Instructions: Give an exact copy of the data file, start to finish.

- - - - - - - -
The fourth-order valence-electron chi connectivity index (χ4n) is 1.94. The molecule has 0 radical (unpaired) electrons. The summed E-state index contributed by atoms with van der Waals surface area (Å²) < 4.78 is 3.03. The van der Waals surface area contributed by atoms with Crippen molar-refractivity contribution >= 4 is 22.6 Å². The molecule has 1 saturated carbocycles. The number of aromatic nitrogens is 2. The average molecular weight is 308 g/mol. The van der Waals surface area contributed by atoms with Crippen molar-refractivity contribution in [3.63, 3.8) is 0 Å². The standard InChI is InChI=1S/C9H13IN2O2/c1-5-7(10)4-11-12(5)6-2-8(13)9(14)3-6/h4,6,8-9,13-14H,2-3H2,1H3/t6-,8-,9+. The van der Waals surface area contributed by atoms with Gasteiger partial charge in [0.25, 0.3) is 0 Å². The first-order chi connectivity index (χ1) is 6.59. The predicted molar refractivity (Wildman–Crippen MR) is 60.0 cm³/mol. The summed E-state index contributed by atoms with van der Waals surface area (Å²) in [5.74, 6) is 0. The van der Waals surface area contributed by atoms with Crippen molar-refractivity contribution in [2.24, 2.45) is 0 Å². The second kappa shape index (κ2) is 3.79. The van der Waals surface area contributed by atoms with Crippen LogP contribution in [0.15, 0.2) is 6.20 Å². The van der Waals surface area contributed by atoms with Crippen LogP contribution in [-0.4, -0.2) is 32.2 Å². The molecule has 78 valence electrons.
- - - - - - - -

The fourth-order valence-electron chi connectivity index (χ4n) is 1.94. The molecule has 0 radical (unpaired) electrons. The summed E-state index contributed by atoms with van der Waals surface area (Å²) < 4.78 is 3.03. The van der Waals surface area contributed by atoms with Crippen molar-refractivity contribution >= 4 is 22.6 Å². The molecule has 1 saturated carbocycles. The number of aromatic nitrogens is 2. The average molecular weight is 308 g/mol. The van der Waals surface area contributed by atoms with Crippen molar-refractivity contribution in [3.63, 3.8) is 0 Å². The standard InChI is InChI=1S/C9H13IN2O2/c1-5-7(10)4-11-12(5)6-2-8(13)9(14)3-6/h4,6,8-9,13-14H,2-3H2,1H3/t6-,8-,9+. The van der Waals surface area contributed by atoms with Gasteiger partial charge in [0.25, 0.3) is 0 Å². The first-order chi connectivity index (χ1) is 6.59. The predicted molar refractivity (Wildman–Crippen MR) is 60.0 cm³/mol. The summed E-state index contributed by atoms with van der Waals surface area (Å²) in [5.74, 6) is 0. The van der Waals surface area contributed by atoms with Crippen molar-refractivity contribution in [2.24, 2.45) is 0 Å². The second kappa shape index (κ2) is 3.79. The van der Waals surface area contributed by atoms with Crippen LogP contribution in [0.15, 0.2) is 6.20 Å². The van der Waals surface area contributed by atoms with Crippen LogP contribution in [-0.4, -0.2) is 32.2 Å². The molecule has 78 valence electrons.